OGRT: 1994 you walked away from pro snowboarding due to injury. Did you miss it? Did you every think you’d come back?
DS: Yeah, I milked it for years. I was able to ride still, sort of, and I still had a big name in the sport so I did all of the demos and some comps but I was not nearly as good as I was before. It became predictable, I would hit a big jump, my knee would pop out, and Dana or Szabo would have to yank on my foot to get it to pop back in. Then we take off and ride to the next big job. It was lame. I wanted to ride with all the power and aggression that I had before and I just couldn’t do it.[pullquote]Honestly, I don’t think I was ever cut out to be a snowboarder.[/pullquote]
I tried to make some half witted come backs that never panned out. Plus I was having way too much fun throwing huge house parties in Huntington Beach so I just moved on.
OGRT: Talk to us a bit about the lifestyle you lead as a pro snowboard rockstar?
DS: Haha. That’s funny. Honestly, I don’t think I was ever cut out to be a snowboarder. I didn’t really fit in with the grungy mountain snowboard world. I wanted to live this rockstar lifestyle and run around in Hollywood with Brandy. I had the ridiculous hairdo, the flashy car, and all the friends that wanted to party. But I had a ton of energy and was lucky enough to have some talent in snowboarding. So I had some fame. So all of that led to this pseudo-rockstar lifestyle. I wouldn’t change it for the world though. We had so much fun snowboarding all day and then partying all night. Although I may have a looked a certain way, in reality I was very nice and polite. I was brought up right. When I was younger if I was a little prick, my brothers would kick my ass for it. So I grew up solid. And being totally hyperactive as a kid turned out to be a great thing in my 20s. I had energy on tap. I was going a hundred miles an hour with everything I did. Sleep when your dead mentality. This was right around the time that Creatures of Habit and Crusty Demons were happening. So we were living in the epicenter of it all. Huntington Beach in the 90’s was insane. Pro-riders, strip clubs, huge parties, surf contests, filming for the movies, Hollywood chaos. It was absolutely nuts. We were living the dream. I remember when I was about 26, I thought if I died tonight I was totally fine with it because I had lived such an incredible life already. At 26! WTF. But little did I know it was just getting going.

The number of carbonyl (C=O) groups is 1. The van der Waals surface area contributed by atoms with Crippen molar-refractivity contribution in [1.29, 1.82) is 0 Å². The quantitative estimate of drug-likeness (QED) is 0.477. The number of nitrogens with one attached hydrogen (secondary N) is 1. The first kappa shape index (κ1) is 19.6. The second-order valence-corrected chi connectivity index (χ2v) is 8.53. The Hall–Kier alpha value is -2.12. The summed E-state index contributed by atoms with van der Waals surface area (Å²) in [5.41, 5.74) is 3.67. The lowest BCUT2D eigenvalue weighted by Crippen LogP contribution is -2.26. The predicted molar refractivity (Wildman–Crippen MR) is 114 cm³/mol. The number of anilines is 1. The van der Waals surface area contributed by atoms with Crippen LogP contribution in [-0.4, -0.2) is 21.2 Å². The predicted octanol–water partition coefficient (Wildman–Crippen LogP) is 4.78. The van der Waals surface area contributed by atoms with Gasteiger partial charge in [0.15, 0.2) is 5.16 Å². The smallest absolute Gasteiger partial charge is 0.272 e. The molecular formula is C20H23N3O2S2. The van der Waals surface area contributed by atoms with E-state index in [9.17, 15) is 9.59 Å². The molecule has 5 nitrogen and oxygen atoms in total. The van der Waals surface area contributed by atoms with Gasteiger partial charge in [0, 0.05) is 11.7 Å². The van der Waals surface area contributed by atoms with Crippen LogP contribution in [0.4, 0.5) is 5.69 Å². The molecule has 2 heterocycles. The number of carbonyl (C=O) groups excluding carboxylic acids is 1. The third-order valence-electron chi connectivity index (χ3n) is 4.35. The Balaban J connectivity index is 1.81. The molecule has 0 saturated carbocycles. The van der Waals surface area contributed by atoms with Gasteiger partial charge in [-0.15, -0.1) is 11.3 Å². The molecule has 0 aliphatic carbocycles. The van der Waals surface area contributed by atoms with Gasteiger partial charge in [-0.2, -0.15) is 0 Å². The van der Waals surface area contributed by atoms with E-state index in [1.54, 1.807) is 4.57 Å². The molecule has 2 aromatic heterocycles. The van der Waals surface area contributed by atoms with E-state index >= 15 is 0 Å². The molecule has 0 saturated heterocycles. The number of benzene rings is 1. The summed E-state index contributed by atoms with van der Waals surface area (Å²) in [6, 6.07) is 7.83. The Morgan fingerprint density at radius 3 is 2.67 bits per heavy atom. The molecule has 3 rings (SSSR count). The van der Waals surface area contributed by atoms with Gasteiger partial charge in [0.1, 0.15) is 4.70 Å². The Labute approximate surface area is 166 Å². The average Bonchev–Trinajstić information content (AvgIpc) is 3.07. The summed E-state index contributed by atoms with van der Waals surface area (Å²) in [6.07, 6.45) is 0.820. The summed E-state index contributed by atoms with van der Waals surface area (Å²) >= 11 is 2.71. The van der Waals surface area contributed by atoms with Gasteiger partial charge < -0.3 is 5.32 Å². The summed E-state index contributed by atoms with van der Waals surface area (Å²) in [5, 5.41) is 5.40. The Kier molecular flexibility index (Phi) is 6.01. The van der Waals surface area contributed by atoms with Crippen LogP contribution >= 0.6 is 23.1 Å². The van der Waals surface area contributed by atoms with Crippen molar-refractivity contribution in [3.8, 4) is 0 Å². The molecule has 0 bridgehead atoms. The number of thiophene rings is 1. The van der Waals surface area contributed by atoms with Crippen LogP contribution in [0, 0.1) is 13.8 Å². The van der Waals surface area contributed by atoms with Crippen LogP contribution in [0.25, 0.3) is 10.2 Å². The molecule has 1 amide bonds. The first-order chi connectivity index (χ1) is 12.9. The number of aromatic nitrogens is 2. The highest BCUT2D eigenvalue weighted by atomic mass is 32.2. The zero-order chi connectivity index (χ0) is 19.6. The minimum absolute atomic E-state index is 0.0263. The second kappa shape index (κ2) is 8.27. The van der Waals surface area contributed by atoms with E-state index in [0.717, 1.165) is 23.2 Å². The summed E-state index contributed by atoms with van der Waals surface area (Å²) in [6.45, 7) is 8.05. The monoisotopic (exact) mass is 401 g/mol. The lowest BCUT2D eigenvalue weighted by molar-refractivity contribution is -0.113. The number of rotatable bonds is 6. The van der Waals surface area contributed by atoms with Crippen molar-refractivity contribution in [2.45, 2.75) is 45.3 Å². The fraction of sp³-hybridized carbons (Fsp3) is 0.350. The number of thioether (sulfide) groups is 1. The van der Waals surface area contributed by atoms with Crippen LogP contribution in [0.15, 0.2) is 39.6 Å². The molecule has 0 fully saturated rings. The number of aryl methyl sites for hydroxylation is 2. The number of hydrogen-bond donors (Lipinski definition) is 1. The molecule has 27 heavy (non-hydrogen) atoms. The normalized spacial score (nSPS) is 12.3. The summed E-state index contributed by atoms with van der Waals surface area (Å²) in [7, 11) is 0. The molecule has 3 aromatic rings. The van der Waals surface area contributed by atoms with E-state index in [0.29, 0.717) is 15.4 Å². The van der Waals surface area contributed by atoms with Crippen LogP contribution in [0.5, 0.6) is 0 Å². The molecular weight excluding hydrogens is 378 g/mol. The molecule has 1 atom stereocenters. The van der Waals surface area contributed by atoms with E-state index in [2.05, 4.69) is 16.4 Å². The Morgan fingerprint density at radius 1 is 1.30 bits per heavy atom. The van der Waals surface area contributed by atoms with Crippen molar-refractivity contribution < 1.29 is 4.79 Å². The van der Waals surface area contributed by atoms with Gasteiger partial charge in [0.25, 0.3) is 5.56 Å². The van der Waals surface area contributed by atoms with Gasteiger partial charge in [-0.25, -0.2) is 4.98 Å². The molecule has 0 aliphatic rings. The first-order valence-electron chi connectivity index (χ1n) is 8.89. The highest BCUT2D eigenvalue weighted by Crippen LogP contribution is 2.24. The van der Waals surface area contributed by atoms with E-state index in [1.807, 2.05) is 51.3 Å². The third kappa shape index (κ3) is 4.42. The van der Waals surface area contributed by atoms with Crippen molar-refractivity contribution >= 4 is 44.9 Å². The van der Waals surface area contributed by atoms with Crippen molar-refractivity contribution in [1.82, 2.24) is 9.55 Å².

OGRT: From pro snowboarder to professional club promoter, can you tell us about that and any other new ventures you’re currently looking into?
DS: Absolutely. After my snowboard career came to a screeching halt, I started throwing legendary house parties. I had a great house on the beach in HB. The parties got too big for my house so we moved them to a club. I join forces with a couple of HB friends back in the day, Joey Bag-o and John Huntington, and we started a club called Rubber. From the first night in 1996 and for over 12 years it was a sold out. For the majority of those years it was the biggest traveling club in America. This was before all these EDM festivals and shit like that. Club Rubber changed the industry. I’d like to think we forged the trail for a 1000 other clubs. The pinnacle of our career was The Pimp n’ Ho Costume Ball. This started as a small house party and grew to mega proportions, selling out 10,000 person venues in Las Vegas for years. We had to pinch ourselves. We couldn’t believe how many people would come to these parties. The really cool thing about it is, I have dozens of friends that are married with children now that met at our clubs. And literally thousands of memories that could never be topped. If you weren’t there, you wouldn’t know, but for thousands of people Club Rubber was all time.
Now I own a production company that stemmed from Rubber called Monster Stage. We do production, design and build huge props for mega events and casinos in southern California and Las Vegas. It’s pretty fun work, we get to build some amazing shit. Halloween is hands down our specialty, so we are going to be working our asses off for the next 45 days.